Sunday, December 21, 2014

The Food Label Detective:
Case. Mini Potato Pancakes, frozen; Manischewitz


The first statement I noticed was the 10 pancakes; then 2 pancakes per container. I was always an excellent math student and this did not add up. It should be 10 servings; unless there is a new math I'm not aware of.



Recommendations. 

1. Manischewitz. You should consider rewriting your label to reflect what is actually in the box.
2. For individuals with special dietary needs, I would hold off using this product until they can verify the nutrition information.

Below is the cooked version of the Mini Potato Pancakes.
The two pancakes weighed 63 grams (prior to cooking.) 
The label above states they should weigh 28 grams.* 
Each pancake measured about 2-inches x 2.25-inches.

*21 CFR 101.9(b)(10)(iii) 
The serving size and servings per container is based on the amount of the product as packaged or purchased needed to make the RACC (Reference Amounts Customarily Consumed) of the prepared product (required). A second column of nutrition information based on the "as prepared" basis may also be presented (optional).

Clearly this label does not provide nutrition information "as prepared." Guesstimated calories of two prepared pancakes using canola oil is about 100 to 125 calories. 


Saturday, December 20, 2014

December 20, National Fried Shrimp Day

Batter-Fried Shrimp

Modified from Eating Well


Makes 2 servings

Ingredients
1/2 cup light beer
1/2 cup whole-wheat flour
1/2 teaspoon Dijon mustard
1/8 teaspoon salt
1 tablespoon canola oil, divided
8 oz raw shrimp, peeled and deveined, tails left on
Freshly ground pepper, to taste

Directions
1. Whisk beer, flour, mustard and salt in a medium bowl until smooth.
2. Batter the shrimp right before you add to the skillet.
3. Heat 1 tablespoon oil in a large nonstick skillet over medium-high heat.
4. Hold shrimp by the tail and dip in the batter one at a time. Let excess batter drip off.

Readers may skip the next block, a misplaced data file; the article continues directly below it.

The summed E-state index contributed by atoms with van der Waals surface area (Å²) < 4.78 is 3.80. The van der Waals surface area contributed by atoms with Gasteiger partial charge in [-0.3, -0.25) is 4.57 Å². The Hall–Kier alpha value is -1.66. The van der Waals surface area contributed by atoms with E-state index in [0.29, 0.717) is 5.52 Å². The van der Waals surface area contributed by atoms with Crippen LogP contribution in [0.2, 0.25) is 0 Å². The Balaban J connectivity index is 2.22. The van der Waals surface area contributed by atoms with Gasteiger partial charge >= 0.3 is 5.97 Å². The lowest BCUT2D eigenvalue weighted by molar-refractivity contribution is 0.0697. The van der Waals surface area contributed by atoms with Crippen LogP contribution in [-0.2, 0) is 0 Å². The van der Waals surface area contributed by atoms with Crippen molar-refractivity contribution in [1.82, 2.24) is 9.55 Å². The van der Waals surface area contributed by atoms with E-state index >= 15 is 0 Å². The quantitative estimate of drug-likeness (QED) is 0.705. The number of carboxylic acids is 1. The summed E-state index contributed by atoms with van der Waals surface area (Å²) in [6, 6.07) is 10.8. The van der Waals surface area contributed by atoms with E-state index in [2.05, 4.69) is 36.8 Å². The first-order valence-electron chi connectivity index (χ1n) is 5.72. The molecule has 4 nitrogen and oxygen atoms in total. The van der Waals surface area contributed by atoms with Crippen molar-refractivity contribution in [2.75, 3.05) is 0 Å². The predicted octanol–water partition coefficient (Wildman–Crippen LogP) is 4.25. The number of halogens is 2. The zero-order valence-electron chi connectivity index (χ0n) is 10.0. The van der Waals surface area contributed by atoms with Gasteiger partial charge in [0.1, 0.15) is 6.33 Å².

5. Add the shrimp to the hot oil, making sure they aren’t touching. Cook, turning once. Adjusting heat as necessary to prevent burning. Cook until golden brown on the outside and curled, 3 to 4 minutes total. Transfer to a paper towel and pat dry. Serve on a platter.
6. Season the shrimp with pepper and serve right away.

Nutritional Analysis

Ensure accurate nutritional analysis for your recipes utilizing an extensive research database and over 25 years experience. A great service for the Recipe Blogger, Media, Cookbook Publishers, Writers, Chefs, and Recipe Websites. Your readers will benefit from the Nutrition information and a Registered Dietitian. Contact: Dietitians-Online.com; Sandra Frank, Ed.D, RDN, LN, FAND at recipenews@gmail.com

Friday, December 19, 2014

December 19, Oatmeal Muffin Day,
a Healthy Blueberry Oatmeal Recipe with Nutritional Analysis

A muffin is a type of quick bread baked in portions suitable for one person. They come in both savory varieties, such as corn or cheese muffins, or sweet varieties such as blueberry or apple.

Blueberry Oatmeal Muffins
yields: 12 muffins


Ingredients
Nonstick Cooking Spray

1.5 cups Quaker quick oatmeal